They are over things like the pace of evolution--does it occur slowly over millions of years, or in bands of equilibrium punctuated with short periods of rapid change? How important are extinctions and how often do they occur (it was once thought that 90% of all organisms had gone extinct, that number has slowly moved up, and now it is broadly believed that over 99% of every organism that ever existed has gone extinct) etc etc.

Here, read this:
http://evolution.berkeley.edu/evolibrar ... ns_faq.php


April 2nd, 2012, 12:51 am
Profile
RIP Killer
User avatar

Joined: August 6th, 2004, 9:21 am
Posts: 9519
Location: Dallas
Post Re: Gorilla genome could hold key to the human condition
LA Times wrote:
Scientists map genome of the bonobo, a key human relative
The work should help researchers better understand how humans evolved, experts say.

Researchershave assembled the complete genome of the bonobo, an African ape that is one of humans' closest relatives.

The achievement, reported Wednesday in the journal Nature, marks a milestone. Adding the bonobo genome to the already-sequenced human, chimpanzee, gorilla and orangutan genomes gives scientists a complete catalog of the DNA of all of the so-called great apes.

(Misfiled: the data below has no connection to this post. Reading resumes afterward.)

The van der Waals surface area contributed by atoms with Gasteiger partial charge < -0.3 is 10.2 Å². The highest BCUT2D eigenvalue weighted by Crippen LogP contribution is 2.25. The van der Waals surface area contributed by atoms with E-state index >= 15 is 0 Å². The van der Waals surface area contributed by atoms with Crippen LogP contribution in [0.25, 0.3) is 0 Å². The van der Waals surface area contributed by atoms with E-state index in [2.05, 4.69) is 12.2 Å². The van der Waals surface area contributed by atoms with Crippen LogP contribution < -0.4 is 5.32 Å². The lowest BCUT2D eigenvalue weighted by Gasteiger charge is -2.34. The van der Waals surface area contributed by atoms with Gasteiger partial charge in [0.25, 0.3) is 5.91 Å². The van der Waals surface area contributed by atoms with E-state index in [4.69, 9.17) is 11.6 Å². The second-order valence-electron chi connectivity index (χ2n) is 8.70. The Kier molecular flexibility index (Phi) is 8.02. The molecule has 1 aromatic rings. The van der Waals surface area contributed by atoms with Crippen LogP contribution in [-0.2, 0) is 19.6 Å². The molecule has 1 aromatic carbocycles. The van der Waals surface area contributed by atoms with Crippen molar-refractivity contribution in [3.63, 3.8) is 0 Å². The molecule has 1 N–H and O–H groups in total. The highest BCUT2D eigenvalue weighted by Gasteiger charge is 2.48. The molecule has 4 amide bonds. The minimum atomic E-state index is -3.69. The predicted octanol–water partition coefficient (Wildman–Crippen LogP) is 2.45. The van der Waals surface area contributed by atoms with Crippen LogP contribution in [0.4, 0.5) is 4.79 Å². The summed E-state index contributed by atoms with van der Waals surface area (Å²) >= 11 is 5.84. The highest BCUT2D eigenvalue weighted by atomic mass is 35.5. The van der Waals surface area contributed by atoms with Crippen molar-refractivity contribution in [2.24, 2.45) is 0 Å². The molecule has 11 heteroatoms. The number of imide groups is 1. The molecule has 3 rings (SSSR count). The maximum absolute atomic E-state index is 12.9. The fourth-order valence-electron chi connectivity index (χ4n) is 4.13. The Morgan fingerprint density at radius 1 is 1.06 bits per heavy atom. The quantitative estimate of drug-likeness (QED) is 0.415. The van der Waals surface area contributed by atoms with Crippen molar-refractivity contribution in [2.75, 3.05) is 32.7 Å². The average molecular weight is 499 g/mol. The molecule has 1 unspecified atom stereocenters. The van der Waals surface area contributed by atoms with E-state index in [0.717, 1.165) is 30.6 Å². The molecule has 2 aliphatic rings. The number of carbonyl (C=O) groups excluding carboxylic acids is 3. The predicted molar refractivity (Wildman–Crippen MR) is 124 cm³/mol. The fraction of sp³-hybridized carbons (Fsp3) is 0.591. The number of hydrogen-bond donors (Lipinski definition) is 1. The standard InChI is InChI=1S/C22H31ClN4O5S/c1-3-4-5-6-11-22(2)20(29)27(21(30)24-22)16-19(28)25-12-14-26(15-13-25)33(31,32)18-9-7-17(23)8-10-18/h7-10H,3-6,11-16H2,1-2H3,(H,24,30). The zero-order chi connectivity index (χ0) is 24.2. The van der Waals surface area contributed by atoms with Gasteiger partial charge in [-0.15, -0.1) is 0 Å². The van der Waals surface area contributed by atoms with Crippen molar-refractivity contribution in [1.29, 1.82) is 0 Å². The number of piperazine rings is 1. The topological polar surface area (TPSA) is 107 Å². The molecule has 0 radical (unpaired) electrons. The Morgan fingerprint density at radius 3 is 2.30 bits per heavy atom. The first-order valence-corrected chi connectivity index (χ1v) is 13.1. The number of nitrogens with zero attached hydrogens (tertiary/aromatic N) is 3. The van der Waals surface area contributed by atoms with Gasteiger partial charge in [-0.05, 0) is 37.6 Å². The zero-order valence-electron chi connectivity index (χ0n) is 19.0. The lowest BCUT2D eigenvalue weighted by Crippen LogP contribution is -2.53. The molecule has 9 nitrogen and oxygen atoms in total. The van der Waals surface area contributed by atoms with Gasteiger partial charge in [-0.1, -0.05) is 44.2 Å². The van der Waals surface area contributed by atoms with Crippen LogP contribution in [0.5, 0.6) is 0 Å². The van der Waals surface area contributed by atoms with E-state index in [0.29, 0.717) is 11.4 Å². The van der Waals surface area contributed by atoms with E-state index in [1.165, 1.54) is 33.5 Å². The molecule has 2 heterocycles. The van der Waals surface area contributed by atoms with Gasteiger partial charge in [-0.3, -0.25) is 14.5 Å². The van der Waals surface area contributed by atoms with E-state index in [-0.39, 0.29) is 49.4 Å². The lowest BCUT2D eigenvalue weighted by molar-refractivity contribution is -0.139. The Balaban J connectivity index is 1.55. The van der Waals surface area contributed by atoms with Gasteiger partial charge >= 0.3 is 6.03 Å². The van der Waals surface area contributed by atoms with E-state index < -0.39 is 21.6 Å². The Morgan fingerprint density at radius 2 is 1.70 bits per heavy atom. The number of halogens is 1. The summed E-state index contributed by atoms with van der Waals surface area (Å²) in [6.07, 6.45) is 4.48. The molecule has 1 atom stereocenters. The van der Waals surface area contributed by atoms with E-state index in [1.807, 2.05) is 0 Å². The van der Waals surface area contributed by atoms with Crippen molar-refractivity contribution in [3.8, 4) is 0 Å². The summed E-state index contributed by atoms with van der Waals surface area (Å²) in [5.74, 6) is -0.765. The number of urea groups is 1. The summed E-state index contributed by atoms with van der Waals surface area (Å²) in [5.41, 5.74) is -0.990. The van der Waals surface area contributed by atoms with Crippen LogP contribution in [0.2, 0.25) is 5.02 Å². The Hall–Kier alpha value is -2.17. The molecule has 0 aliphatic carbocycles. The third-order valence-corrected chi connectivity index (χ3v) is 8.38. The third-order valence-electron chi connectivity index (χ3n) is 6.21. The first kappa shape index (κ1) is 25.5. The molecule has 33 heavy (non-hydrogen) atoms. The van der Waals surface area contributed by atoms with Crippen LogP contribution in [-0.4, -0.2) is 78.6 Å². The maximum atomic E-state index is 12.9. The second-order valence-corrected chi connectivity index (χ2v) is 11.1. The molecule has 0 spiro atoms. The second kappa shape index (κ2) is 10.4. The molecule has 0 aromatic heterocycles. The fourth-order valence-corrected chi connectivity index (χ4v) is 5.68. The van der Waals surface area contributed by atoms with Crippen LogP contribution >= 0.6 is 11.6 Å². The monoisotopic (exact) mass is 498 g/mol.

That should help researchers better understand how humans evolved, scientists said.

"There's a common ancestor that we and these apes were derived from. We want to know what that ancestor looked like," said Wes Warren, a geneticist at Washington University in St. Louis, who was not involved in the research. "By adding the bonobo to the mix, we have a better idea."

Now, with all the great ape sequences complete, scientists can better use genetics to help determine whether a particular trait cropped up for the first time in humans, said Kay Pruefer, a postdoctoral researcher at the Max Planck Institute in Leipzig, Germany.

Pruefer, who was first author of the bonobo genome study, worked with an international team to sequence the DNA of Ulindi, a female bonobo who lives at the Leipzig Zoo.

The work revealed new details about bonobos' early history, he said.

Bonobos and chimps — which are very closely related but behave in strikingly different ways, with bonobos relying on sex and chimpanzees relying on aggression to resolve conflict — split from each other about 1 million years ago.